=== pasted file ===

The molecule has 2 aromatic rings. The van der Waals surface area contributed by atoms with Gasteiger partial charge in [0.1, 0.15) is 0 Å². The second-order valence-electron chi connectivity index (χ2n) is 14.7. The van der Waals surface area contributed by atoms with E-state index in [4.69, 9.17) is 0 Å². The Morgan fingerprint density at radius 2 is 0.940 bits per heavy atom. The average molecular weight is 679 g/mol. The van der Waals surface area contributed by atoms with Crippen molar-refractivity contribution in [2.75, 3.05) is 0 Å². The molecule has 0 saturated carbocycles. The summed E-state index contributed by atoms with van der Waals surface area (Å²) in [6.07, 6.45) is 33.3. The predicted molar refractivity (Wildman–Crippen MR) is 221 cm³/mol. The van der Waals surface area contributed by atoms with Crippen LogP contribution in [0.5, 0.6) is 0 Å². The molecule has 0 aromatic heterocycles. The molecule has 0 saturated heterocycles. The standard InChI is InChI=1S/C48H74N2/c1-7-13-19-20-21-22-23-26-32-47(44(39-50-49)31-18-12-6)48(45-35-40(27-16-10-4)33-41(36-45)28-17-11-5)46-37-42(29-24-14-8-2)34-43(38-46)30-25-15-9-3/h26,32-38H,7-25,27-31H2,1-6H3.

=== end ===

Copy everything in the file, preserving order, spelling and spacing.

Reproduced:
The molecule has 2 aromatic rings. The van der Waals surface area contributed by atoms with Gasteiger partial charge in [0.1, 0.15) is 0 Å². The second-order valence-electron chi connectivity index (χ2n) is 14.7. The van der Waals surface area contributed by atoms with E-state index in [4.69, 9.17) is 0 Å². The Morgan fingerprint density at radius 2 is 0.940 bits per heavy atom. The average molecular weight is 679 g/mol. The van der Waals surface area contributed by atoms with Crippen molar-refractivity contribution in [2.75, 3.05) is 0 Å². The molecule has 0 saturated carbocycles. The summed E-state index contributed by atoms with van der Waals surface area (Å²) in [6.07, 6.45) is 33.3. The predicted molar refractivity (Wildman–Crippen MR) is 221 cm³/mol. The van der Waals surface area contributed by atoms with Crippen LogP contribution in [0.5, 0.6) is 0 Å². The molecule has 0 aromatic heterocycles. The molecule has 0 saturated heterocycles. The standard InChI is InChI=1S/C48H74N2/c1-7-13-19-20-21-22-23-26-32-47(44(39-50-49)31-18-12-6)48(45-35-40(27-16-10-4)33-41(36-45)28-17-11-5)46-37-42(29-24-14-8-2)34-43(38-46)30-25-15-9-3/h26,32-38H,7-25,27-31H2,1-6H3.